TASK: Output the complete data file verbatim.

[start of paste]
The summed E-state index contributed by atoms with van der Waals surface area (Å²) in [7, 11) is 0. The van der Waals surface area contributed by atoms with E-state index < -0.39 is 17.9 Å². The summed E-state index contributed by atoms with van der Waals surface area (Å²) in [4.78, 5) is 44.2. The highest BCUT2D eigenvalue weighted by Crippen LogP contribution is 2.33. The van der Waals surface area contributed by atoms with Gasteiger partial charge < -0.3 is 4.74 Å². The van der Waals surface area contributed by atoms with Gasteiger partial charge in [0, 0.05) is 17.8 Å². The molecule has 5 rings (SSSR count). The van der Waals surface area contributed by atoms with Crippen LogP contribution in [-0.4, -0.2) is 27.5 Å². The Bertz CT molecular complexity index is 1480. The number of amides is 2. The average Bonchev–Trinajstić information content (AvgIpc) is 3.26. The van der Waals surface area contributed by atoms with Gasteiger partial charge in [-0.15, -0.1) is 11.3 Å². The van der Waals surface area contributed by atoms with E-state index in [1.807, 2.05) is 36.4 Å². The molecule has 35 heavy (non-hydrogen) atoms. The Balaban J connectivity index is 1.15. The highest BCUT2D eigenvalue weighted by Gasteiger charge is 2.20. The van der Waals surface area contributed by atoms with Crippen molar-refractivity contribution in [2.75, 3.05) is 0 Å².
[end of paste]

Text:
The summed E-state index contributed by atoms with van der Waals surface area (Å²) in [7, 11) is 0. The van der Waals surface area contributed by atoms with E-state index < -0.39 is 17.9 Å². The summed E-state index contributed by atoms with van der Waals surface area (Å²) in [4.78, 5) is 44.2. The highest BCUT2D eigenvalue weighted by Crippen LogP contribution is 2.33. The van der Waals surface area contributed by atoms with Gasteiger partial charge < -0.3 is 4.74 Å². The van der Waals surface area contributed by atoms with Gasteiger partial charge in [0, 0.05) is 17.8 Å². The molecule has 5 rings (SSSR count). The van der Waals surface area contributed by atoms with Crippen LogP contribution in [-0.4, -0.2) is 27.5 Å². The Bertz CT molecular complexity index is 1480. The number of amides is 2. The average Bonchev–Trinajstić information content (AvgIpc) is 3.26. The van der Waals surface area contributed by atoms with Gasteiger partial charge in [-0.15, -0.1) is 11.3 Å². The van der Waals surface area contributed by atoms with E-state index in [1.807, 2.05) is 36.4 Å². The molecule has 35 heavy (non-hydrogen) atoms. The Balaban J connectivity index is 1.15. The highest BCUT2D eigenvalue weighted by Gasteiger charge is 2.20. The van der Waals surface area contributed by atoms with Crippen molar-refractivity contribution in [2.75, 3.05) is 0 Å².